Christians shouldn't reject, exclude ...

Christians shouldn't reject, exclude anyone:

There are 7 comments on the www.bangordailynews.com story from Oct 22, 2009, titled Christians shouldn't reject, exclude anyone:. In it, www.bangordailynews.com reports that:

The separation of church and state wisely dictates that civil marriage equality be decided solely on the rule of law, on the full inclusion, civil rights and equal protection for all citizens. Iran is a theocracy. The Taliban is a theocracy. The state of Maine is not a theocracy.

But since so much of the opposition to marriage equality is coming from religious conservatives seeking to inflict their particular religious views on the population at large, it is important to understand that there are thousands of people of faith in Maine from all traditions, and hundreds of clergy, who support marriage equality because of, not in spite of, our faith.

A fundamentalist reading of scripture has never been any but a minority view in Christendom, and my own Episcopal church in particular has always been based on a firm foundation of scripture, tradition and reason. Our faith is ever evolving and, as with the end of slavery, the full inclusion and eventual ordination of women and the increasing emphasis on the environmental issues of faithful stewardship of the earth, our faith agrees with what Canon Charles Ravens wrote in 1916, “The Holy Spirit of our Lord does not encourage us to believe that nothing should ever be done for the first time.”

As a Christian I know that there is nothing in the words or Jesus or in the gospels that leads one to exclusion or rejection of any human being. Jesus was constantly outspoken in the defense of others whom his society had declared to be outcasts. Indeed his closest friends and followers were among them.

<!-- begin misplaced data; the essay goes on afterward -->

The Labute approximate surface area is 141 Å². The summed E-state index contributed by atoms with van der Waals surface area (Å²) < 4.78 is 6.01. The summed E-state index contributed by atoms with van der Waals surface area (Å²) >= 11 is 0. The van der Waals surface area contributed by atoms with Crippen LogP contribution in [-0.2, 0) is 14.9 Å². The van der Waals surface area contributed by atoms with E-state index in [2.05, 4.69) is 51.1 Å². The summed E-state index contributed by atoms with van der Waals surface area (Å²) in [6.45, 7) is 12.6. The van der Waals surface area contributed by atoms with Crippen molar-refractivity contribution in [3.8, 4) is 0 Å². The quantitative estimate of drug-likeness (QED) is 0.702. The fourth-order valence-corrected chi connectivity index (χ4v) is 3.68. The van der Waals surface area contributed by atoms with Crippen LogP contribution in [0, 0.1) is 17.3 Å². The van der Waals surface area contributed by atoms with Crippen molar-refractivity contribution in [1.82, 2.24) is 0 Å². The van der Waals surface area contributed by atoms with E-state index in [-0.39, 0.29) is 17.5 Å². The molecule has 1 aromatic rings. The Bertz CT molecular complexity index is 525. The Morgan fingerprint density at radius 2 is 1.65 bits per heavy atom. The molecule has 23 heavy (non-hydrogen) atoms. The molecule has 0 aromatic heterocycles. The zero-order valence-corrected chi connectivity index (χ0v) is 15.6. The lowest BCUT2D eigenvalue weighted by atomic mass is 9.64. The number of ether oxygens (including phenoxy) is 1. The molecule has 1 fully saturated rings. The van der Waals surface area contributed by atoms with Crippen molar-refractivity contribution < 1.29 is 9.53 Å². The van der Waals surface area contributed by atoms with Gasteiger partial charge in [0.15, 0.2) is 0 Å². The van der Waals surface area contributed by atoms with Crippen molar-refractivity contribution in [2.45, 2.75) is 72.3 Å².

Join the discussion below, or Read more at www.bangordailynews.com.

“That's Mama Luigi to you too”

Since: Jun 08

Orange County,CA

#1 Oct 22, 2009
True Christian welcome all people regardless of who sins since we all sin.

“ reality, what a concept”

Since: Nov 07

this one

#2 Oct 22, 2009
Thank you Rev Beach for a rational and impassioned approach to this from a truly Christian perspective. But sadly, those Christians who need to hear this message the most have already closed their hearts and minds on this subject and really don't mind engaging in bad science, bad psychology and bad theology in order to defend their choice to be intolerant and bigoted.
TAZ

Bradenton, FL

#3 Oct 22, 2009
So far, I have never seen an argument against marriage equality that does not have conservative religious underpinnings. If we were allowed to simply vote on equal rights for others, slavery would still be in full effect in the south and Jim Crow laws would have remained in place. If the original tradition of marriage had not changed over the years, women would still be considered the property of the man. If we allowed the bible to dictate our laws, adultery would be a capital offense, women could only marry if they were a virgin, and if a husband died, his wife would become the property of his brother. (Let's see the religious right try to pass those into law)

“Together for 24, legal for 5”

Since: Sep 07

Littleton, NH